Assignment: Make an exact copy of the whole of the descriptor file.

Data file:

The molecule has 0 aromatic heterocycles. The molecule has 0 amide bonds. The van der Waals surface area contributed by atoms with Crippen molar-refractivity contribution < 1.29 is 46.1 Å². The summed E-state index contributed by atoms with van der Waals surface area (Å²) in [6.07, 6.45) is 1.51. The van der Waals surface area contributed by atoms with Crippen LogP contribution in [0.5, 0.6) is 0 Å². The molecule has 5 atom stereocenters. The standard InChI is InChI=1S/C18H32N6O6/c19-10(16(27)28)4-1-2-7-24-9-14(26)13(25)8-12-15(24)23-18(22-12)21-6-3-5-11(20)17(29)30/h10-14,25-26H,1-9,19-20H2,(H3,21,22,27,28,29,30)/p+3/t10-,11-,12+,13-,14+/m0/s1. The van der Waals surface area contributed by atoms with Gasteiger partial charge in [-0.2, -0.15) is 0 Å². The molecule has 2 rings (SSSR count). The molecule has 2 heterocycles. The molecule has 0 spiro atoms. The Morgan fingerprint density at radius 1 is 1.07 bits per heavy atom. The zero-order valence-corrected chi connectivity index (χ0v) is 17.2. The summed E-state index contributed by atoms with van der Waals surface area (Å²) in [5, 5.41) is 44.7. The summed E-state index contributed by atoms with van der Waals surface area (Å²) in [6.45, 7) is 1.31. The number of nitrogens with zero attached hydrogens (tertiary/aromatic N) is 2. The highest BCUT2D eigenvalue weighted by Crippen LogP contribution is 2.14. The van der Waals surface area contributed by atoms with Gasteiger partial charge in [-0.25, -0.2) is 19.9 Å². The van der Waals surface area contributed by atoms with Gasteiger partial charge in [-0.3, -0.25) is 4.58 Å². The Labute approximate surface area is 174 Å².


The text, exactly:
The molecule has 0 aromatic heterocycles. The molecule has 0 amide bonds. The van der Waals surface area contributed by atoms with Crippen molar-refractivity contribution < 1.29 is 46.1 Å². The summed E-state index contributed by atoms with van der Waals surface area (Å²) in [6.07, 6.45) is 1.51. The van der Waals surface area contributed by atoms with Crippen LogP contribution in [0.5, 0.6) is 0 Å². The molecule has 5 atom stereocenters. The standard InChI is InChI=1S/C18H32N6O6/c19-10(16(27)28)4-1-2-7-24-9-14(26)13(25)8-12-15(24)23-18(22-12)21-6-3-5-11(20)17(29)30/h10-14,25-26H,1-9,19-20H2,(H3,21,22,27,28,29,30)/p+3/t10-,11-,12+,13-,14+/m0/s1. The van der Waals surface area contributed by atoms with Gasteiger partial charge in [-0.2, -0.15) is 0 Å². The molecule has 2 rings (SSSR count). The molecule has 2 heterocycles. The molecule has 0 spiro atoms. The Morgan fingerprint density at radius 1 is 1.07 bits per heavy atom. The zero-order valence-corrected chi connectivity index (χ0v) is 17.2. The summed E-state index contributed by atoms with van der Waals surface area (Å²) in [5, 5.41) is 44.7. The summed E-state index contributed by atoms with van der Waals surface area (Å²) in [6.45, 7) is 1.31. The number of nitrogens with zero attached hydrogens (tertiary/aromatic N) is 2. The highest BCUT2D eigenvalue weighted by Crippen LogP contribution is 2.14. The van der Waals surface area contributed by atoms with Gasteiger partial charge in [-0.25, -0.2) is 19.9 Å². The van der Waals surface area contributed by atoms with Gasteiger partial charge in [-0.3, -0.25) is 4.58 Å². The Labute approximate surface area is 174 Å².